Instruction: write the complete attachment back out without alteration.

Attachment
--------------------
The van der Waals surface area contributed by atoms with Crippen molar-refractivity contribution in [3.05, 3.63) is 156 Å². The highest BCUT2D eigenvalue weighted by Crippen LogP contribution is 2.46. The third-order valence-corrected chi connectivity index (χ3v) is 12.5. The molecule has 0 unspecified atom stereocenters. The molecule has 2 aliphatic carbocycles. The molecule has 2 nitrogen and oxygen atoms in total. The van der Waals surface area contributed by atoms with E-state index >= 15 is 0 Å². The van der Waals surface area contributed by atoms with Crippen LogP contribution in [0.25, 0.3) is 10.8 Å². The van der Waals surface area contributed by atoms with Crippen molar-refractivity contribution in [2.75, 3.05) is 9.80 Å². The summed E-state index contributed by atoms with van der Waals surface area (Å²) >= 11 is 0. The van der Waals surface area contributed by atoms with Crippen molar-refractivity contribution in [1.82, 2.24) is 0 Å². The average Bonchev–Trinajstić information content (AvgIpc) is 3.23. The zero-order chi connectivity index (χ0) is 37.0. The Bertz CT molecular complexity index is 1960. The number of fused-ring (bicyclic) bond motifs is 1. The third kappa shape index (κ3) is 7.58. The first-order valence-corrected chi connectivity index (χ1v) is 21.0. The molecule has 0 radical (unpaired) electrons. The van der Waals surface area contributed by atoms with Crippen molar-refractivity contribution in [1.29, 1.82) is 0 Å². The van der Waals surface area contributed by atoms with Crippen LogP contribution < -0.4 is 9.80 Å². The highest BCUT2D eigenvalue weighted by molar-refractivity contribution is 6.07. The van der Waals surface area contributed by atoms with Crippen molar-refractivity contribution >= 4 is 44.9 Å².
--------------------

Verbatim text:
The van der Waals surface area contributed by atoms with Crippen molar-refractivity contribution in [3.05, 3.63) is 156 Å². The highest BCUT2D eigenvalue weighted by Crippen LogP contribution is 2.46. The third-order valence-corrected chi connectivity index (χ3v) is 12.5. The molecule has 0 unspecified atom stereocenters. The molecule has 2 aliphatic carbocycles. The molecule has 2 nitrogen and oxygen atoms in total. The van der Waals surface area contributed by atoms with E-state index >= 15 is 0 Å². The van der Waals surface area contributed by atoms with Crippen LogP contribution in [0.25, 0.3) is 10.8 Å². The van der Waals surface area contributed by atoms with Crippen molar-refractivity contribution in [2.75, 3.05) is 9.80 Å². The summed E-state index contributed by atoms with van der Waals surface area (Å²) >= 11 is 0. The van der Waals surface area contributed by atoms with Crippen molar-refractivity contribution in [1.82, 2.24) is 0 Å². The average Bonchev–Trinajstić information content (AvgIpc) is 3.23. The zero-order chi connectivity index (χ0) is 37.0. The Bertz CT molecular complexity index is 1960. The number of fused-ring (bicyclic) bond motifs is 1. The third kappa shape index (κ3) is 7.58. The first-order valence-corrected chi connectivity index (χ1v) is 21.0. The molecule has 0 radical (unpaired) electrons. The van der Waals surface area contributed by atoms with Crippen molar-refractivity contribution in [1.29, 1.82) is 0 Å². The van der Waals surface area contributed by atoms with Crippen LogP contribution < -0.4 is 9.80 Å². The highest BCUT2D eigenvalue weighted by molar-refractivity contribution is 6.07. The van der Waals surface area contributed by atoms with Crippen molar-refractivity contribution >= 4 is 44.9 Å².